Relentlessly Shortcut: .bashrc & Thor

By Andre Bullet_white Posted in Development Bullet_white Comments Comments

Check out the incredible shortcut Lance Armstrong takes in the above clip.

As developers, we should try to shortcut as smoothly as Lance does. You might not get cheered on quite as much—but then again, you have a lot more shortcut opportunities!

Shortcuts and Development Workflow

The quicker I can go from intent to action, the happier I am with my development workflow. Below are two tools I rely on to build shortcuts as effortlessly as possible.

An Organic, Evolving .bashrc

The best general-purpose shortcut mechanism is aliases in your .bashrc. I have one- and two-letter aliases for all my common working directories, git commands, server startups, etc.

If you want to relentlessly shortcut, you need a shortcut for creating shortcuts:

alias brc='vi ~/.bashrc;. ~/.bashrc'

All this does is load up .bashrc, and re-source it when I exit out of vi. This one command has turned my .bashrc into an organic, evolving toolbox, making whatever I’m working on easier, faster, and more fun.


For more involved scripting, I’ve recently become a fan of Thor. Thor is everything you like about Rake combined with everything you used to like about Sake:

  • a central place for your ad-hoc scripts
  • Usable system-wide
  • Write your own or install from remote repository
  • Low barrier to rolling your own.
  • Simple options parsing.

Here is the hello world of Thor, and here is a more advanced article to get the juices flowing.

Previously in Developer Happiness

This is Part 3 in our Developer Happiness series. See previous articles:

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CouchDB in production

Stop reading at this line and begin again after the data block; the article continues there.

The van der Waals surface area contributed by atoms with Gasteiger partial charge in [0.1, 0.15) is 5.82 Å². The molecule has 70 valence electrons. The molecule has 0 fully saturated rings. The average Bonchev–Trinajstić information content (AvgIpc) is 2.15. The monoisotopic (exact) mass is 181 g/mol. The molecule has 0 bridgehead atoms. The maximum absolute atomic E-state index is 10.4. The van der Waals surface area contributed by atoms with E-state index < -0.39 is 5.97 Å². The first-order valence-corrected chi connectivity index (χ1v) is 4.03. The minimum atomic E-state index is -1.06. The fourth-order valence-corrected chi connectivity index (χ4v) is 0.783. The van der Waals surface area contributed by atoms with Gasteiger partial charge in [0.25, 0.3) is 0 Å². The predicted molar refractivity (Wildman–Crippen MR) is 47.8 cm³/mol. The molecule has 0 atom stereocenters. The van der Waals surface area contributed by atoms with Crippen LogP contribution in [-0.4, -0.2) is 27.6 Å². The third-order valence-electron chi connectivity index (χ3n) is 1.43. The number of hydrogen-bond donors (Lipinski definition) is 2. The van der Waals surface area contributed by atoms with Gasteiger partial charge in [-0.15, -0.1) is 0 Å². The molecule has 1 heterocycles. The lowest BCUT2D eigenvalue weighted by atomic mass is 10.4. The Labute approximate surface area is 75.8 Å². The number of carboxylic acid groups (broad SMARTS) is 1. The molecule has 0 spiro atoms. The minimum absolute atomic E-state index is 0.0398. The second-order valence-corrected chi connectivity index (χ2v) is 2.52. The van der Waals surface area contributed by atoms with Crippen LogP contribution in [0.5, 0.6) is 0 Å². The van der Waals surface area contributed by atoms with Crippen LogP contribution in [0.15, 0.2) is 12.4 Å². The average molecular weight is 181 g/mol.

By Derek Bullet_white Posted in Development Bullet_white Comments Comments

john p wood couchdb

John P. Wood of Signal, which offers a mobile customer engagement platform used by many top brands, recently created a couple of Scout Plugins for monitoring CouchDB. I’ve always been impressed by the team at Signal, so I was curious how they were using CouchDB in production. It turns out CouchDB is a huge part of their infrastructure – for example, one of their CouchDB databases is over 130GB in size.

John was kind enough to share his experiences with CouchDB below.

You use a number of different storage engines (MySQL, CouchDB, MongoDB, and Memcached) at Signal. Where does CouchDB fit in?

A couple of years ago we were running into performance issues with some very large MySQL tables. Queries against these tables were taking very long to run, and were causing page timeouts in our web application. At the advice of a friend who was helping us out as a consultant, we started looking at CouchDB. CouchDB views turned out to be a great fit for our problem.

A key component of our application is SMS messaging. The problematic MySQL queries we were running were collecting aggregate stats on these messages (how many messages did account A send in January of 2009, all of 2009, how many for all accounts, etc). Most of the queries were executing on past data, meaning the results of those queries would not change over time after that time period had past. So, it was simply a waste to re-calculate these numbers over and over. We considered using summary tables in MySQL to avoid this costly re-calculation, but saw them as being inflexible and difficult to maintain.

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Developer Happiness (2 of 5): Speed Up Your Tests

By Andre Bullet_white Posted in Development Bullet_white Comments Comments

Seeing your tests pass is a great feeling. Waiting a long time for it—not so much. Faster tests mean a happier developer!

Use Parallel Tests

If you’re not using parallel tests by Michael Grosser, you’re wasting time. Setup is just a few simple steps. You’ll be glad you did.

Upgrade Ruby if Possible

Another way to speed up your tests is to upgrade your project to Ruby 1.9.2. Here’s my Rails on 1.9.1 in Production: Just do it post.

Test suite under Ruby 1.8.6: real 3m57.156s

Test suite under Ruby 1.9.1: real 2m42.533s

A 31% speedup is nothing to sneeze at! If you have the ability, go Ruby 1.9.2 for faster tests.

Get an SSD for Your Development Box

As I pointed out a few weeks ago, dropping an SSD in my Macbook Pro cut my test runs in half. It’s not cheap, but if you spend your day on your computer, it’s well worth it.